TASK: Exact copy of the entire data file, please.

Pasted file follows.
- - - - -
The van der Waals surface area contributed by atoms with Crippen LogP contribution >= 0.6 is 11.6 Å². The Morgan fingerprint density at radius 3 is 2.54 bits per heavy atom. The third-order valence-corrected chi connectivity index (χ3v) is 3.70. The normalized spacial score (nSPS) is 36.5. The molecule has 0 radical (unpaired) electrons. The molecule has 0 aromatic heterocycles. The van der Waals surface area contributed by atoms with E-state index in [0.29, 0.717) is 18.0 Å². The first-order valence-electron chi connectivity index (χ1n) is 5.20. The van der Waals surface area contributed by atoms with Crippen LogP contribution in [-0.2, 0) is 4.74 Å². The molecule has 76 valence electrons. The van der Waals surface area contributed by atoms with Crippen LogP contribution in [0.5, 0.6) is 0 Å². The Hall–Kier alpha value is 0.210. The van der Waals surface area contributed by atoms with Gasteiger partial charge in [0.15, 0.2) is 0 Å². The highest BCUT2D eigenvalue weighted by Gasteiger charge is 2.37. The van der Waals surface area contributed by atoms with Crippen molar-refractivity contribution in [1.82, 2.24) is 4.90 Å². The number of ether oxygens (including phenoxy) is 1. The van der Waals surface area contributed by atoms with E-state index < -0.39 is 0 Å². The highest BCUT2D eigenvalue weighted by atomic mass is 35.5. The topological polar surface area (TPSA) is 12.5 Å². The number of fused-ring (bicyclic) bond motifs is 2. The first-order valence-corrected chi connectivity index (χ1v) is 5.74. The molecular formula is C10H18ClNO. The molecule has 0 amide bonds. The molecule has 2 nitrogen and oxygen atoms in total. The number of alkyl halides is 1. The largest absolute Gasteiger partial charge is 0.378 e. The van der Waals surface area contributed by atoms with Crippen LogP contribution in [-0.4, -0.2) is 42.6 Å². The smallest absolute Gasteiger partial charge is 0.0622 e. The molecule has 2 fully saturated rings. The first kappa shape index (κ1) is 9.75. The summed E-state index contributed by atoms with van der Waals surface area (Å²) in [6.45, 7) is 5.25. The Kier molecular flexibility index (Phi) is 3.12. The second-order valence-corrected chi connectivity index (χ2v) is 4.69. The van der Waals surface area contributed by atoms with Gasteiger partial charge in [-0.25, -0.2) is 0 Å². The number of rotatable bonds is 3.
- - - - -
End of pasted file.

The van der Waals surface area contributed by atoms with Crippen LogP contribution >= 0.6 is 11.6 Å². The Morgan fingerprint density at radius 3 is 2.54 bits per heavy atom. The third-order valence-corrected chi connectivity index (χ3v) is 3.70. The normalized spacial score (nSPS) is 36.5. The molecule has 0 radical (unpaired) electrons. The molecule has 0 aromatic heterocycles. The van der Waals surface area contributed by atoms with E-state index in [0.29, 0.717) is 18.0 Å². The first-order valence-electron chi connectivity index (χ1n) is 5.20. The van der Waals surface area contributed by atoms with Crippen LogP contribution in [-0.2, 0) is 4.74 Å². The molecule has 76 valence electrons. The van der Waals surface area contributed by atoms with Crippen LogP contribution in [0.5, 0.6) is 0 Å². The Hall–Kier alpha value is 0.210. The van der Waals surface area contributed by atoms with Gasteiger partial charge in [0.15, 0.2) is 0 Å². The highest BCUT2D eigenvalue weighted by Gasteiger charge is 2.37. The van der Waals surface area contributed by atoms with Crippen molar-refractivity contribution in [1.82, 2.24) is 4.90 Å². The number of ether oxygens (including phenoxy) is 1. The van der Waals surface area contributed by atoms with E-state index < -0.39 is 0 Å². The highest BCUT2D eigenvalue weighted by atomic mass is 35.5. The topological polar surface area (TPSA) is 12.5 Å². The number of fused-ring (bicyclic) bond motifs is 2. The first-order valence-corrected chi connectivity index (χ1v) is 5.74. The molecular formula is C10H18ClNO. The molecule has 0 amide bonds. The molecule has 2 nitrogen and oxygen atoms in total. The number of alkyl halides is 1. The largest absolute Gasteiger partial charge is 0.378 e. The van der Waals surface area contributed by atoms with Crippen LogP contribution in [-0.4, -0.2) is 42.6 Å². The smallest absolute Gasteiger partial charge is 0.0622 e. The molecule has 2 fully saturated rings. The first kappa shape index (κ1) is 9.75. The summed E-state index contributed by atoms with van der Waals surface area (Å²) in [6.45, 7) is 5.25. The Kier molecular flexibility index (Phi) is 3.12. The second-order valence-corrected chi connectivity index (χ2v) is 4.69. The van der Waals surface area contributed by atoms with Gasteiger partial charge in [-0.25, -0.2) is 0 Å². The number of rotatable bonds is 3.